Midday On Ethics With Dr. Jeffrey Kahn: Vaccination Matters
How are you feeling today? Flu-ish maybe? If so, you’re not alone. We keep hearing that this is the worst flu season in years. And if you’ve had this year’s flu, that’s no doubt how it feels. In fact, it is probably the worst flu season in the past three years, and we’ll have to wait until it’s over before the CDC can rank it more definitively.
Here’s what we do know in this -- the 100th anniversary of the 1918 Influenza pandemic, which infected 500 million people worldwide.
This year’s flu is now widespread in 49 states -- all but Hawaii. The number of children who have died from flu this winter has now reached 30. Three years ago 148 children died from the flu, according to the CDC. The number of adults who die from flu in any given year is less clear. But what is clear is that the flu is serious.
The severity of this year’s flu raises some interesting ethical questions. For example: Should getting a flu vaccination be mandatory? Of course, being vaccinated is no guarantee that you’ll avoid the illness, but experts point out that if more people are vaccinated, the outbreak will theoretically be less virulent.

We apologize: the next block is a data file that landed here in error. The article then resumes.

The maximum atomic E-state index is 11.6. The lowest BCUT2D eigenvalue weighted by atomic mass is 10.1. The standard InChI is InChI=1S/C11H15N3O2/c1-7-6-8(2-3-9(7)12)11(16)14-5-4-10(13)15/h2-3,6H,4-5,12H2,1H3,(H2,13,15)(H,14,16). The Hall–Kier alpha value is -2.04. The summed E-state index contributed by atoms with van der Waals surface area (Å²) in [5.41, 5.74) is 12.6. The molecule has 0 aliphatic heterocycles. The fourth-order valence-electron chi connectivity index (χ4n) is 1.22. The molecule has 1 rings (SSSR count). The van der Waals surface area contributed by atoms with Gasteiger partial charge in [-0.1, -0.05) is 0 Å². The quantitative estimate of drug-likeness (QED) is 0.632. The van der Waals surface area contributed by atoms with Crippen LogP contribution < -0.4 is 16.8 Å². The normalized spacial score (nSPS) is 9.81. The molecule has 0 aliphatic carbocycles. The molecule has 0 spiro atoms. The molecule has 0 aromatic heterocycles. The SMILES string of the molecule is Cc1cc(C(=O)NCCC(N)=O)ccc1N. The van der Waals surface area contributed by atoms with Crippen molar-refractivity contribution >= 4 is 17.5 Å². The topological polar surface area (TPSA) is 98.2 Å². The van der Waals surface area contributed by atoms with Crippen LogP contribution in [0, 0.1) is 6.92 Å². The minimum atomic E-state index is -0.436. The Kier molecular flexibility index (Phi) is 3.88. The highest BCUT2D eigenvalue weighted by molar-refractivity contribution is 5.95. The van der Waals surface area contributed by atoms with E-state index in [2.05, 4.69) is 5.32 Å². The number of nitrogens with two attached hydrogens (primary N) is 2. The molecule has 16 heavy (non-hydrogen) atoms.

Where children are concerned, the link between vaccination and health is perhaps clearer. Most of the 30 children known to have died from the flu so far this winter -- about 85% -- had not been vaccinated.
Dr. Jeffrey Kahn, the Director of the Johns Hopkins Berman Institute of Bioethics, joins Tom today. He stops by from time to time to help us explore how ethicists frame some very complex questions, in a segment we call Midday on Ethics.